Prepping Our Cars for Long Term Parking

by megan
Published: Last Updated on
Prepping Our Cars for Long Term Parking
hanging out with Moe the Fit in the driveway…which is where he’ll be for a while.

This post was sponsored by RepairSmith, thanks, guys!

New York has had a “shelter in place” order for a few weeks now. And it’s safe to say that our traveling adventures have ceased, both abroad and even in our own town.

Currently, we have two cars: a Honda Fit Sport (“Moe”) and a Nissan Versa (Steve never named his. The shame!). Both of which were bought used and are still cruising at under 100k miles. And now, thanks to the PAUSE it looks like we won’t be crossing any new thresholds on our odometers any time soon.

Considering our cars are up there in years (well, mine is…Moe the Fit is from 2008!) we’re extra careful about how we treat them, especially when dealing with the winter roads here and the constant battle to deter rust. But now that we’re not using our cars as much, we’ve had to consider the effects the lack of use will have on them, as well. 

Prepping Our Cars for Long Term Parking

I’ve been reading this article from RepairSmith about how to navigate this unexpected “storage” of our cars. I wanted to share some ideas that we’ve taken on from that blog post and why:

But before we get to that, I wanted to let you know a little bit about RepairSmith, which offers the most convenient way to repair and maintain your car. Now they offer the ability for car owners to get their cars repaired directly in their driveways or at one of their certified repair shops. They make the entire car repair experience easy from start to finish by offering upfront pricing, online booking, after-hours support, and a service warranty.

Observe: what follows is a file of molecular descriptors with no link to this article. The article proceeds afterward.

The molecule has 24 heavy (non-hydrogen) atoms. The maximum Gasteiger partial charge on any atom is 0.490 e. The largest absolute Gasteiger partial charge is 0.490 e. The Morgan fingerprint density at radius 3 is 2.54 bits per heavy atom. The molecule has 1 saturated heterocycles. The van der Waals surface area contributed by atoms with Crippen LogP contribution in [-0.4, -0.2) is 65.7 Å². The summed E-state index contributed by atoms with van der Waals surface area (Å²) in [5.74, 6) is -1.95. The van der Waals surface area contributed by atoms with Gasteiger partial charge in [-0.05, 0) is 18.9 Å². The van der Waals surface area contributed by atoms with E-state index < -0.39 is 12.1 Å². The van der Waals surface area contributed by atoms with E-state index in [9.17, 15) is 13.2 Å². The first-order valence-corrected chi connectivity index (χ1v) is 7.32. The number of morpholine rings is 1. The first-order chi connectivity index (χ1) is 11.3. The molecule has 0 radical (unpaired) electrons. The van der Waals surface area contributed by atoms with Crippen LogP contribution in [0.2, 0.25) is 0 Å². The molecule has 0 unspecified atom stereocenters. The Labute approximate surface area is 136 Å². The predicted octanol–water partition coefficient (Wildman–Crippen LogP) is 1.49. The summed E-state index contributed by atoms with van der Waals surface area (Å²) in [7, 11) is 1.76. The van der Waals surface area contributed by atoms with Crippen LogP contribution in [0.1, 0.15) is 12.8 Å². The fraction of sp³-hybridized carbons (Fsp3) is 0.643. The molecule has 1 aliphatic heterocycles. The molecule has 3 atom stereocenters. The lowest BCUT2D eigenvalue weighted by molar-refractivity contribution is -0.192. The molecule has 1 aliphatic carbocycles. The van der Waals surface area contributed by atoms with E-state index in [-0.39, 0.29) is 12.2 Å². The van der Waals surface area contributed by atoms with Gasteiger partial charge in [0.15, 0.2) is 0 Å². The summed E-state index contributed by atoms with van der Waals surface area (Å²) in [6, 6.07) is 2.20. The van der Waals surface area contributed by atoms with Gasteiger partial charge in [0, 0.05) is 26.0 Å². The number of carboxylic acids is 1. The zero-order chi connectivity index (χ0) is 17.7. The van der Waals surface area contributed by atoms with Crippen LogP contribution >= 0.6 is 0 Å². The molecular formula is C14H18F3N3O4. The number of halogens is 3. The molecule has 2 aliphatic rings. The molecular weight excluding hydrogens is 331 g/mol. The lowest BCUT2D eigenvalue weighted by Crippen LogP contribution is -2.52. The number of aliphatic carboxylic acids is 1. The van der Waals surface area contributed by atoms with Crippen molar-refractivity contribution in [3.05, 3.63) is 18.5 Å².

1. Keeping it clean

Both in terms of inside the car and out. Right now, we’re experiencing the springtime thaw that happens every year. So our cars are getting muddy and gross. So we have been taking the small moments of warm weather to wash our cars and clean out the interiors. The goal is to wash off any dirt and residue from the de-iced that is used on our streets but also to keep any unwanted germs or viruses (ahem) from seeking refuge inside. Also, just as a side tip: I keep a small bottle of hand sanitizer and a travel pack of Clorox wipes in my middle console during this cuckoo time, and definitely recommend you do the same!

2. Turning the cars on

If we don’t have any plans to use one of our vehicles within the next few days, then I’ll start the engine and let it run for a minute or two just to keep the fluids moving and the filters active. 

3. Taking the parking brake off

My family was always fans of manual transmission, so I’ve become used to putting the parking brake on, but I hadn’t realized that leaving it on (while parked in our flat driveway) could be doing long term damage. So now I’m trying to un-learn that habit while my car sits and waits for better days.

One thing we also do that I would recommend is keeping a tab on the fluids in our cars. At the beginning of every month, we go through and check our oil, transmission fluid, and windshield wiper fluid levels just to be sure everything is on the up and up. Hopefully, once we get past this pandemic we’ll be able to head back out and enjoy the Spring and Summer events. But for now, we’re making sure to stay proactive with keeping our vehicles happy and healthy, too!

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